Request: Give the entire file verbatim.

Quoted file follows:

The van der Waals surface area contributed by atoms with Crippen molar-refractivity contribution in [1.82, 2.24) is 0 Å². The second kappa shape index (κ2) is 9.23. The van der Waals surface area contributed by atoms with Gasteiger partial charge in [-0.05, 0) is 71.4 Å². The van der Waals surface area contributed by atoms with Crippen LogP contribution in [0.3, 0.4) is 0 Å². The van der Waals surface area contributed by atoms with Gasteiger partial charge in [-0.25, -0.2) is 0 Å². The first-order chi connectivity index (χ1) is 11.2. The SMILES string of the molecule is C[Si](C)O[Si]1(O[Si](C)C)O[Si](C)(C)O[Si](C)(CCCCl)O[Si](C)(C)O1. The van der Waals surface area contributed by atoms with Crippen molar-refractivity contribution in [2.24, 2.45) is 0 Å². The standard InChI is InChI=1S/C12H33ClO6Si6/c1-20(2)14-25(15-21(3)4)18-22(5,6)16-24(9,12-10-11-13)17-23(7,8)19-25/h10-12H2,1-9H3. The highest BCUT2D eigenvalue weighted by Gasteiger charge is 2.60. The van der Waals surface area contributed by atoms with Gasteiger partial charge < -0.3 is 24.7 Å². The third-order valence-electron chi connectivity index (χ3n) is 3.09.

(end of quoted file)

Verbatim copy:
The van der Waals surface area contributed by atoms with Crippen molar-refractivity contribution in [1.82, 2.24) is 0 Å². The second kappa shape index (κ2) is 9.23. The van der Waals surface area contributed by atoms with Gasteiger partial charge in [-0.05, 0) is 71.4 Å². The van der Waals surface area contributed by atoms with Crippen LogP contribution in [0.3, 0.4) is 0 Å². The van der Waals surface area contributed by atoms with Gasteiger partial charge in [-0.25, -0.2) is 0 Å². The first-order chi connectivity index (χ1) is 11.2. The SMILES string of the molecule is C[Si](C)O[Si]1(O[Si](C)C)O[Si](C)(C)O[Si](C)(CCCCl)O[Si](C)(C)O1. The van der Waals surface area contributed by atoms with Crippen molar-refractivity contribution in [2.24, 2.45) is 0 Å². The standard InChI is InChI=1S/C12H33ClO6Si6/c1-20(2)14-25(15-21(3)4)18-22(5,6)16-24(9,12-10-11-13)17-23(7,8)19-25/h10-12H2,1-9H3. The highest BCUT2D eigenvalue weighted by Gasteiger charge is 2.60. The van der Waals surface area contributed by atoms with Gasteiger partial charge < -0.3 is 24.7 Å². The third-order valence-electron chi connectivity index (χ3n) is 3.09.